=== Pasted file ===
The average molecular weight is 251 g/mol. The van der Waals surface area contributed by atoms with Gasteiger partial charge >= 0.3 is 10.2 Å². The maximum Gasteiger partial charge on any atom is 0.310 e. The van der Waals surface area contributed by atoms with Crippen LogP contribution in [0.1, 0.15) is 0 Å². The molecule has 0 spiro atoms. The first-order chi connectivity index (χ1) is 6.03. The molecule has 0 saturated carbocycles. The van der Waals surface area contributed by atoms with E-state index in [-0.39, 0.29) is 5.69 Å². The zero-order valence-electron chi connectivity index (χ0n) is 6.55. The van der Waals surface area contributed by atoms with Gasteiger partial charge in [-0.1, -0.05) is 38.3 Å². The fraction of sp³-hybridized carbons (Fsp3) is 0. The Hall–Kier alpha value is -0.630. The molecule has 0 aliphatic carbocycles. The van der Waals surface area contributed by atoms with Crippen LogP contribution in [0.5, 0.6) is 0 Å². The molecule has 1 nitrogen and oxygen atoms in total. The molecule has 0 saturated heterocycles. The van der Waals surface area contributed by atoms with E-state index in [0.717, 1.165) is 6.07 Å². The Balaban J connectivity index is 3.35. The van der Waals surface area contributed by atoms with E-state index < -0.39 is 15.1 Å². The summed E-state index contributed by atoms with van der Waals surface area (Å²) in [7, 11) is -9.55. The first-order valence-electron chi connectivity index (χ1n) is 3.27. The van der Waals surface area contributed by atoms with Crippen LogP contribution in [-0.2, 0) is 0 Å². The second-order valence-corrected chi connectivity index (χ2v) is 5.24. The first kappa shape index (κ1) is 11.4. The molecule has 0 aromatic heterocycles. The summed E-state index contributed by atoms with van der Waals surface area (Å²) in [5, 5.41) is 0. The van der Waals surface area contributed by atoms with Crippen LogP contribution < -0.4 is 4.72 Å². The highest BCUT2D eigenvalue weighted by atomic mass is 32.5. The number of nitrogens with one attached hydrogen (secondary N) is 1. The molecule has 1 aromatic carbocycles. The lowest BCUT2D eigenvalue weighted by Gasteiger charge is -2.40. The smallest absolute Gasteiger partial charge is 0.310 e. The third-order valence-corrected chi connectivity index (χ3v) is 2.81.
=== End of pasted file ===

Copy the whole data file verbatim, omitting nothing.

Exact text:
The average molecular weight is 251 g/mol. The van der Waals surface area contributed by atoms with Gasteiger partial charge >= 0.3 is 10.2 Å². The maximum Gasteiger partial charge on any atom is 0.310 e. The van der Waals surface area contributed by atoms with Crippen LogP contribution in [0.1, 0.15) is 0 Å². The molecule has 0 spiro atoms. The first-order chi connectivity index (χ1) is 6.03. The molecule has 0 saturated carbocycles. The van der Waals surface area contributed by atoms with E-state index in [-0.39, 0.29) is 5.69 Å². The zero-order valence-electron chi connectivity index (χ0n) is 6.55. The van der Waals surface area contributed by atoms with Gasteiger partial charge in [-0.1, -0.05) is 38.3 Å². The fraction of sp³-hybridized carbons (Fsp3) is 0. The Hall–Kier alpha value is -0.630. The molecule has 0 aliphatic carbocycles. The van der Waals surface area contributed by atoms with Crippen LogP contribution in [0.5, 0.6) is 0 Å². The molecule has 1 nitrogen and oxygen atoms in total. The molecule has 0 saturated heterocycles. The van der Waals surface area contributed by atoms with E-state index in [0.717, 1.165) is 6.07 Å². The Balaban J connectivity index is 3.35. The van der Waals surface area contributed by atoms with E-state index < -0.39 is 15.1 Å². The summed E-state index contributed by atoms with van der Waals surface area (Å²) in [7, 11) is -9.55. The first-order valence-electron chi connectivity index (χ1n) is 3.27. The van der Waals surface area contributed by atoms with Crippen LogP contribution in [-0.2, 0) is 0 Å². The second-order valence-corrected chi connectivity index (χ2v) is 5.24. The first kappa shape index (κ1) is 11.4. The molecule has 0 aromatic heterocycles. The summed E-state index contributed by atoms with van der Waals surface area (Å²) in [5, 5.41) is 0. The van der Waals surface area contributed by atoms with Crippen LogP contribution < -0.4 is 4.72 Å². The highest BCUT2D eigenvalue weighted by atomic mass is 32.5. The number of nitrogens with one attached hydrogen (secondary N) is 1. The molecule has 1 aromatic carbocycles. The lowest BCUT2D eigenvalue weighted by Gasteiger charge is -2.40. The smallest absolute Gasteiger partial charge is 0.310 e. The third-order valence-corrected chi connectivity index (χ3v) is 2.81.